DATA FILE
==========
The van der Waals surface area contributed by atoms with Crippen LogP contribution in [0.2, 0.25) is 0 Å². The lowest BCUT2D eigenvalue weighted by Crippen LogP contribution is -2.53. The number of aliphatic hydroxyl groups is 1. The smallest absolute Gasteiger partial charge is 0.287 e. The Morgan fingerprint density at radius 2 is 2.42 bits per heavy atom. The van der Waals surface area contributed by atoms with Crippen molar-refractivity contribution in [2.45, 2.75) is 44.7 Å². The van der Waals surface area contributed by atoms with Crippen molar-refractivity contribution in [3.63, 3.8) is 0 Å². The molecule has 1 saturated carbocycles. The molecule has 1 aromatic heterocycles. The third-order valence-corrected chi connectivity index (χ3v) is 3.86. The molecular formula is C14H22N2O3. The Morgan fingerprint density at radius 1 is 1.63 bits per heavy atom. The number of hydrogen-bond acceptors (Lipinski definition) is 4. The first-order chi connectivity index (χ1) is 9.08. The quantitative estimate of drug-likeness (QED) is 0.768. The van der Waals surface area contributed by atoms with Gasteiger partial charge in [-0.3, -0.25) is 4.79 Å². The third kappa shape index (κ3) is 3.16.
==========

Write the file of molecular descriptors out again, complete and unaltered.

The van der Waals surface area contributed by atoms with Crippen LogP contribution in [0.2, 0.25) is 0 Å². The lowest BCUT2D eigenvalue weighted by Crippen LogP contribution is -2.53. The number of aliphatic hydroxyl groups is 1. The smallest absolute Gasteiger partial charge is 0.287 e. The Morgan fingerprint density at radius 2 is 2.42 bits per heavy atom. The van der Waals surface area contributed by atoms with Crippen molar-refractivity contribution in [2.45, 2.75) is 44.7 Å². The van der Waals surface area contributed by atoms with Crippen molar-refractivity contribution in [3.63, 3.8) is 0 Å². The molecule has 1 saturated carbocycles. The molecule has 1 aromatic heterocycles. The third-order valence-corrected chi connectivity index (χ3v) is 3.86. The molecular formula is C14H22N2O3. The Morgan fingerprint density at radius 1 is 1.63 bits per heavy atom. The number of hydrogen-bond acceptors (Lipinski definition) is 4. The first-order chi connectivity index (χ1) is 9.08. The quantitative estimate of drug-likeness (QED) is 0.768. The van der Waals surface area contributed by atoms with Gasteiger partial charge in [-0.3, -0.25) is 4.79 Å². The third kappa shape index (κ3) is 3.16.